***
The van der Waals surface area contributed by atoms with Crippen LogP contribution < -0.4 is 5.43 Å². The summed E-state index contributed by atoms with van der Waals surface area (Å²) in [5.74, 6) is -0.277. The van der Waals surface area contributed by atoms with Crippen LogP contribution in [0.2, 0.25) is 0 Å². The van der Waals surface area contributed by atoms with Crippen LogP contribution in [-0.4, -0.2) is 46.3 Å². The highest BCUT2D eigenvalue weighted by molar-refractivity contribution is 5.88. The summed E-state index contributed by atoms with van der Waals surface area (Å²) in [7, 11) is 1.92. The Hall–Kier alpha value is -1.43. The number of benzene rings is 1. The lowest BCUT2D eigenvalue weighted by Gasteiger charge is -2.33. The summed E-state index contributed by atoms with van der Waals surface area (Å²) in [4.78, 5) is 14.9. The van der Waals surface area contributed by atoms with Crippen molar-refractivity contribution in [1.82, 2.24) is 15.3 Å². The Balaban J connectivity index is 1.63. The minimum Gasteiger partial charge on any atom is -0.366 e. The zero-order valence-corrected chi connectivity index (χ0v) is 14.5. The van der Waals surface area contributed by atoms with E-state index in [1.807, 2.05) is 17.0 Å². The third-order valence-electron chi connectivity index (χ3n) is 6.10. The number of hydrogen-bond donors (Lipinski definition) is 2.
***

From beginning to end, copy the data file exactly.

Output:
The van der Waals surface area contributed by atoms with Crippen LogP contribution < -0.4 is 5.43 Å². The summed E-state index contributed by atoms with van der Waals surface area (Å²) in [5.74, 6) is -0.277. The van der Waals surface area contributed by atoms with Crippen LogP contribution in [0.2, 0.25) is 0 Å². The van der Waals surface area contributed by atoms with Crippen LogP contribution in [-0.4, -0.2) is 46.3 Å². The highest BCUT2D eigenvalue weighted by molar-refractivity contribution is 5.88. The summed E-state index contributed by atoms with van der Waals surface area (Å²) in [7, 11) is 1.92. The Hall–Kier alpha value is -1.43. The number of benzene rings is 1. The lowest BCUT2D eigenvalue weighted by Gasteiger charge is -2.33. The summed E-state index contributed by atoms with van der Waals surface area (Å²) in [4.78, 5) is 14.9. The van der Waals surface area contributed by atoms with Crippen molar-refractivity contribution in [1.82, 2.24) is 15.3 Å². The Balaban J connectivity index is 1.63. The minimum Gasteiger partial charge on any atom is -0.366 e. The zero-order valence-corrected chi connectivity index (χ0v) is 14.5. The van der Waals surface area contributed by atoms with E-state index in [1.807, 2.05) is 17.0 Å². The third-order valence-electron chi connectivity index (χ3n) is 6.10. The number of hydrogen-bond donors (Lipinski definition) is 2.